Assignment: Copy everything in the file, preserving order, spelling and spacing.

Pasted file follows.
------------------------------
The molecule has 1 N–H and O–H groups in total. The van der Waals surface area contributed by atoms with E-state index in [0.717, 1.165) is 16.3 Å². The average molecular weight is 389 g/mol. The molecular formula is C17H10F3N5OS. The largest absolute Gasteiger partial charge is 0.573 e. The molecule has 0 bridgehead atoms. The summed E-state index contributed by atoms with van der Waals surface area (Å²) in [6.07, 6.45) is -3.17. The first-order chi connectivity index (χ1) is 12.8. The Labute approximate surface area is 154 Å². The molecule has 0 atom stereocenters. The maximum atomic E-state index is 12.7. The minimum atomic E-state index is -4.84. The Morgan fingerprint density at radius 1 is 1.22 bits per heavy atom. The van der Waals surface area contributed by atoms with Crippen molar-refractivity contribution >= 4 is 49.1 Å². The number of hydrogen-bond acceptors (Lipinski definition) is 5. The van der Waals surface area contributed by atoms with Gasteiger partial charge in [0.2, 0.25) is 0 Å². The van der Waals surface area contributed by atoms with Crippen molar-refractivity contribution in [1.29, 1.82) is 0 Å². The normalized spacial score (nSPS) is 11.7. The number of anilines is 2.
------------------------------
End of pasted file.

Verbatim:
The molecule has 1 N–H and O–H groups in total. The van der Waals surface area contributed by atoms with E-state index in [0.717, 1.165) is 16.3 Å². The average molecular weight is 389 g/mol. The molecular formula is C17H10F3N5OS. The largest absolute Gasteiger partial charge is 0.573 e. The molecule has 0 bridgehead atoms. The summed E-state index contributed by atoms with van der Waals surface area (Å²) in [6.07, 6.45) is -3.17. The first-order chi connectivity index (χ1) is 12.8. The Labute approximate surface area is 154 Å². The molecule has 0 atom stereocenters. The maximum atomic E-state index is 12.7. The minimum atomic E-state index is -4.84. The Morgan fingerprint density at radius 1 is 1.22 bits per heavy atom. The van der Waals surface area contributed by atoms with Crippen molar-refractivity contribution >= 4 is 49.1 Å². The number of hydrogen-bond acceptors (Lipinski definition) is 5. The van der Waals surface area contributed by atoms with Gasteiger partial charge in [0.2, 0.25) is 0 Å². The van der Waals surface area contributed by atoms with Crippen molar-refractivity contribution in [1.29, 1.82) is 0 Å². The normalized spacial score (nSPS) is 11.7. The number of anilines is 2.